Each CME Bitcoin futures contract represents five bitcoins. This is a standard size and does not change. Prices are quoted in U.S. dollars per bitcoin, with a minimum fluctuation of $5 per bitcoin, equating to $25 per contract.

Contracts are available for trading in the nearest two months in the quarterly cycle of March, June, September, and December. CME’s electronic trading platform, Globex, typically operates in U.S. time zones from Sunday evening to Friday afternoon, with a daily maintenance break. Trading ceases at 4:00 p.m. London time on the last Friday of the contract month. Extended trading hours are available, which is significant for Bitcoin futures due to the 24/7 nature of the cryptocurrency markets, though it’s not round-the-clock like on dedicated crypto exchanges.

Regarding CME’s price discovery mechanism, the platform utilizes the CME CF Bitcoin Reference Rate (BRR), which aggregates the trade flow of major Bitcoin spot exchanges during a specific calculation window into a once-a-day reference rate of the U.S. dollar price of Bitcoin. The BRR is calculated by taking the volume-weighted average price (VWAP) of Bitcoin across these exchanges.

Binance Bitcoin futures

Founded in 2017, Binance is the largest and most popular crypto exchange by almost any metric. It introduced Bitcoin futures in September 2019, expanding its rich spot trading offer and entering the derivatives market.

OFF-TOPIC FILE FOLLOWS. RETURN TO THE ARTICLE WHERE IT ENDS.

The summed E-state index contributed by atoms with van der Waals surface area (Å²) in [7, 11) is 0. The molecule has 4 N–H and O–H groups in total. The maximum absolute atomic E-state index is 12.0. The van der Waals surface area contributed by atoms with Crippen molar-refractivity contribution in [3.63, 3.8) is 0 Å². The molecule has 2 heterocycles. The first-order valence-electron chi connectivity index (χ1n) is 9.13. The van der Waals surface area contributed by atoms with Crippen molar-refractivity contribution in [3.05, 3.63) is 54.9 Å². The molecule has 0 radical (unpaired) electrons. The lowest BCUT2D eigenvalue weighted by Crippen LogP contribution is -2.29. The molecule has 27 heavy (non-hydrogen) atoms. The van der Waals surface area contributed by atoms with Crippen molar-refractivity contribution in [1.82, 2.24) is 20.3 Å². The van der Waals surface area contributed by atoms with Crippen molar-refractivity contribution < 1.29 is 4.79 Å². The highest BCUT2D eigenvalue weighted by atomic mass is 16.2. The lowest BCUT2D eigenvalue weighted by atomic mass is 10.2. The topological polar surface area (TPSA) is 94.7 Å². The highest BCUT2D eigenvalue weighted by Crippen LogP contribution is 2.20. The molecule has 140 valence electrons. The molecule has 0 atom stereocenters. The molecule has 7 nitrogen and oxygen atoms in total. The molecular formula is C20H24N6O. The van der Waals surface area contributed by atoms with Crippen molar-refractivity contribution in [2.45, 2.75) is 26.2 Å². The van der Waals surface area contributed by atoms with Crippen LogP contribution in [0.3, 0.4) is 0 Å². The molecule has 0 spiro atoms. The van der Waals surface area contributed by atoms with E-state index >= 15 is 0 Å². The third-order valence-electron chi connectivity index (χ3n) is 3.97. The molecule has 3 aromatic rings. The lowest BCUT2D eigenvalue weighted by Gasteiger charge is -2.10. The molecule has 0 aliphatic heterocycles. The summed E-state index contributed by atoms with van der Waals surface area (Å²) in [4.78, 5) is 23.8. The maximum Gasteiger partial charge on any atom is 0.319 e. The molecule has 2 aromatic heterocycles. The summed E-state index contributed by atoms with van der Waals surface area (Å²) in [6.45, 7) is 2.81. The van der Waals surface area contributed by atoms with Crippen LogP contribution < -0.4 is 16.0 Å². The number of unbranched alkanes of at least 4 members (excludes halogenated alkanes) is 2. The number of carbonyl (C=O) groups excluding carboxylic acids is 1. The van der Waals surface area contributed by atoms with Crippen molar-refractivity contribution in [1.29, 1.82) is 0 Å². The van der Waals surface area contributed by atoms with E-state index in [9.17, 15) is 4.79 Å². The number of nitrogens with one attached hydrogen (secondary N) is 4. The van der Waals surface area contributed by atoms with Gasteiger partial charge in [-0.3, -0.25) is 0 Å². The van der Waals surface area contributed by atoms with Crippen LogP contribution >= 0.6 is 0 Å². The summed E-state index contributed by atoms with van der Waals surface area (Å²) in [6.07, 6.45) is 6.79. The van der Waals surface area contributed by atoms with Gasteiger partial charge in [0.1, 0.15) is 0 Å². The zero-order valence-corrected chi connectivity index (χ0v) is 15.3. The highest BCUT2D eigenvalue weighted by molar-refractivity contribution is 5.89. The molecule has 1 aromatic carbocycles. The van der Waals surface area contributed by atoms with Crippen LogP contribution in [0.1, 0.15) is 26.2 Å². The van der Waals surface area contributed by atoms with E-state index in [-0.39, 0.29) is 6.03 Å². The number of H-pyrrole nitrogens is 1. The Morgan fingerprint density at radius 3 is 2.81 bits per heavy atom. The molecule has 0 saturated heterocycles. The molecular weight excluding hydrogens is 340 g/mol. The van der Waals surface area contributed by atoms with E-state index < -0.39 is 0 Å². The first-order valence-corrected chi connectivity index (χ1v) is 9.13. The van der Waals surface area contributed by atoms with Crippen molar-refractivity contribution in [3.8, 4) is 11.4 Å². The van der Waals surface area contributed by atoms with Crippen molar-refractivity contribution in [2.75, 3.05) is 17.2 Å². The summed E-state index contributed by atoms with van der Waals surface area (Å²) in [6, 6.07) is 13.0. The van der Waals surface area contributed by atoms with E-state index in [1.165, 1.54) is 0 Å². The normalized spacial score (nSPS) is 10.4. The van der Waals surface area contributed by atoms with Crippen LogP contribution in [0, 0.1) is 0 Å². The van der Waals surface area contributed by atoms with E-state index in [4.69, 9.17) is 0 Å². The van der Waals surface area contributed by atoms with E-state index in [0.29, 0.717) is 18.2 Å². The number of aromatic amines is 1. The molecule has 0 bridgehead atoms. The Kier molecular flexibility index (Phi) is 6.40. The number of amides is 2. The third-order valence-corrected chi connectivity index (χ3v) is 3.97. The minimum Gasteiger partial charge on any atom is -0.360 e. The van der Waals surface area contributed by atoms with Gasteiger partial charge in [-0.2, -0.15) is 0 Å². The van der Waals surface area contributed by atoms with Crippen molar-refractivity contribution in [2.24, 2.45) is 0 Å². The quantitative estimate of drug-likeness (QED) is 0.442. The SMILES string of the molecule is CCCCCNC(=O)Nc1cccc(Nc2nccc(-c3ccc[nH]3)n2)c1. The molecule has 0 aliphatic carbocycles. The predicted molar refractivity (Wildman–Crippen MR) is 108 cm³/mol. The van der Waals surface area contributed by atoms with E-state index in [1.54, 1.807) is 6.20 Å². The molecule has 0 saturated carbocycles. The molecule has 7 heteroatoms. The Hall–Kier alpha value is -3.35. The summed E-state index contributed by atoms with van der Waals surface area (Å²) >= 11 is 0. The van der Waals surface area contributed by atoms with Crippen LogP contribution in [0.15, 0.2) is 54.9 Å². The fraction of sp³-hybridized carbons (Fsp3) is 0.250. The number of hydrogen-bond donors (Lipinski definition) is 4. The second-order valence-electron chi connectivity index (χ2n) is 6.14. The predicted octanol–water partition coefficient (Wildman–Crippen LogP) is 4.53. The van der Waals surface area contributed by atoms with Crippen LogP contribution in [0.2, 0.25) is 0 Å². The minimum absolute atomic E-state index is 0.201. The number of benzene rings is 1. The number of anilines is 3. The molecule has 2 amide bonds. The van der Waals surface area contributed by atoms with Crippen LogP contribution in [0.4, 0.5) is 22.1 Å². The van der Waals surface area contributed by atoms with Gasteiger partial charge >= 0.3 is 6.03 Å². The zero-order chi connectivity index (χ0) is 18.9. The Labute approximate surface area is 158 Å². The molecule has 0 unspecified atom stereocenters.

As Binance is a global exchange operating in multiple jurisdictions, it’s subject to the regulatory frameworks of all countries where it provides services. However, regulating futures and other derivatives trading on Binance is not as straightforward as for CME, which is regulated by a single entity. Due to the complexity of regulating financial markets, Binance doesn’t offer derivatives trading in all regions it operates in. For instance, users from the United States have restricted access to Binance’s full range of services, including futures trading.

Unlike CME, Binance offers both physical and cash settlements. In physically settled futures contracts, the trader receives the actual underlying asset (in this case, Bitcoin) once the contract expires. For the exchange, this involves the actual transfer of Bitcoin from the short position holders to the long position holders. Physical settlement can impact the spot market as actual Bitcoins are bought or sold to fulfill these contracts.